Firm-Level Overall Management Scores in Asian Countries, by Firm Size

    (Scale 0 to 5, 5 is best)

    Citation: Departmental Papers 2023, 001; 10.5089/9798400224034.087.A001

    Sources: World Management Survey; and IMF staff estimates.Note: The panels show distribution of firm-level management score from World Management Survey (2004-15). Lines represents kernel density estimation. Asia AE includes, Australia, Japan, New Zealand, and Singapore. Asia EM includes China, India, Myanmar, and Vietnam. Larger firms are firms that employ 500+ workers.

  • Adequacy of skills. A range of advanced skills are important in enabling innovation at the firm and country levels, with such skills becoming increasingly important as firms move from diffusion and technology adoption toward the technological frontier. However, firms in the region consistently report skills gaps as serious impediments to their operations, as also reflected in variation in PISA scores in the region (Figure 16). More than 50 percent of innovating firms in ASEAN+3 countries cite a lack of managerial and leadership skills as a challenge when hiring new workers (World Bank 2021a). And more than half of all innovative firms in many of these countries cite the scarcity of interpersonal and communication, ICT, or technical skills as critical challenges when it comes to hiring. Educational achievement in developing Asian economies also tend to lag behind that of advanced economies.

    Figure 16.
    Figure 16.

    PISA Scores

    (PISA scores in y axis, Log values in x axis)

    Citation: Departmental Papers 2023, 001; 10.5089/9798400224034.087.A001

    Sources: OEDC; and IMF, World Economic Outlook.

  • Access to external knowledge and information. Access to external knowledge—by using knowledge information services, tapping knowledge created in universities, or learning from other firms via trade flows or connections through global value chains—is an important driver of technology adoption. Flows of specialized information are particularly important for small businesses. Although firms in developing Asia can learn and improve their technological know-how through these different sources and have incentives to do so, access to information is oftentimes inadequate, particularly for small business, which tend to be less informed about the latest technologies available in the market. Filling this information gap is important to minimize entrepreneurs’ uncertainty about technology adoption. As access to technology needs to be followed by its adoption to have the expected effects, facilitating information flows and reducing the perceived and actual cost of technological adoption, including through public policy, is key. Weaknesses in the legal environment in some developing countries, including lack of adequate legislations on data protection and cybercrime and ineffective enforcement mechanisms, hinder information sharing and confidence for technological adoption.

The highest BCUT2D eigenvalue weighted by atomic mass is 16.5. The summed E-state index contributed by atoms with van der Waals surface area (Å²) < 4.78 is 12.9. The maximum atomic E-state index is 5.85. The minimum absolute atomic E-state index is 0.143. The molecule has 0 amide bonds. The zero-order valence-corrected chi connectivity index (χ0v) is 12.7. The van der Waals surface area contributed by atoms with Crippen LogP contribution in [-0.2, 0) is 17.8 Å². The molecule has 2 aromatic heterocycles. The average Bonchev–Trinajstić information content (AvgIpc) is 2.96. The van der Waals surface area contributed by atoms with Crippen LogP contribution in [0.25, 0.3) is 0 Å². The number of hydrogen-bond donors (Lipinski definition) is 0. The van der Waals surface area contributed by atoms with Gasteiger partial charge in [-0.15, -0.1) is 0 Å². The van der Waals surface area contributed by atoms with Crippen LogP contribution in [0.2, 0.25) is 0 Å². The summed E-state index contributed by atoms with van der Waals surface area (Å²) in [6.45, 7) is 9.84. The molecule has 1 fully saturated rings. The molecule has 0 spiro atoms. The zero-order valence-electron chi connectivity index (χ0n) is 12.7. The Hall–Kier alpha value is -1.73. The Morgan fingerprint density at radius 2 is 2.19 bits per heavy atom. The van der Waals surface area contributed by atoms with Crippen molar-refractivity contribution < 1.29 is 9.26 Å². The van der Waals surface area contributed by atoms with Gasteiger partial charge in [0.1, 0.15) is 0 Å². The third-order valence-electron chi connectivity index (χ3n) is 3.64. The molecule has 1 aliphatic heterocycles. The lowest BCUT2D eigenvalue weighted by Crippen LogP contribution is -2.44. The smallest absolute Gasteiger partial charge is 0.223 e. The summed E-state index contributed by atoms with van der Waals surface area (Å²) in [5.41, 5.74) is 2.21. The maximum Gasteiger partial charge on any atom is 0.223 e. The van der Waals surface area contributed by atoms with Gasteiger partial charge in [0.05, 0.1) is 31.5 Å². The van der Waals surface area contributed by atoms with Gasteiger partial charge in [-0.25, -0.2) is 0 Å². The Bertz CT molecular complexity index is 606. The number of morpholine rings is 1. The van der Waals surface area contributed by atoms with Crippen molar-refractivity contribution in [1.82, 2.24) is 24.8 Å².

3. How Can Innovation and Digitalization Help Close Productivity Gaps?

Aggregate TFP in an economy depends on not only the efficiency of individual firms or industries but also how inputs are allocated across them. Economic theory suggests that more productive firms should be more innovative and use more resources (capital and labor) than less efficient firms. Over time, less productive firms either become more efficient, or are replaced by more productive entrants. This process brings about capital and labor reallocation, which impacts measured TFP and output. Misallocation of resources, however, can arise if impediments exist to the movement of factors between heterogeneous firms (particularly young firms). This can give rise to persistent differences in the rates of return across firms and sectors, undermining aggregate TFP growth.

In this chapter, we focus on firm-level data, diving deeper into the determinants of productivity levels and innovation capacity across Asian firms prior to the pandemic. This can help shed light on longstanding structural challenges that have dragged down aggregate productivity growth and provide a roadmap of policies to address gaps. We begin by examining the relationship between innovation and productivity at the firm level in Asia and the rest of the world. We then turn to the drivers of productivity growth, discussing which characteristics lead some firms to be leaders in their sectors, and others to be laggards. In the third subsection, we zoom in on the drivers of firm-level innovation to identify which types of firms are more likely to push the technological frontier by introducing new products or processes. We conclude this chapter by reviewing its main takeaways.

To address these issues, we exploit different firm-level datasets, covering both frontier and non-frontier Asia. For advanced and emerging Asia, we rely on the Orbis database, covering firms in 16 different countries, distinguishing between Asia and rest of the world (see Appendix 1 for data sample). To capture the relationship between productivity and international trade (for example, due to imports of new technology or exposure to global competition, Keller 2004; Aghion, Bergeaud, and Van Reenen 2021), we merge the Orbis database with Zephyr to obtain information on FDI and mergers at the firm level. While allowing us access to detailed information, these data are skewed toward firms in more developed Asian economies. We complement this information by leveraging the latest waves of the WBES, which shed light on the link between innovation and productivity in emerging and developing Asia.20

A. Innovation and Digitalization as Engines for Productivity Growth

Firm-Level Evidence Focusing on Advanced and Large Emerging Market Economies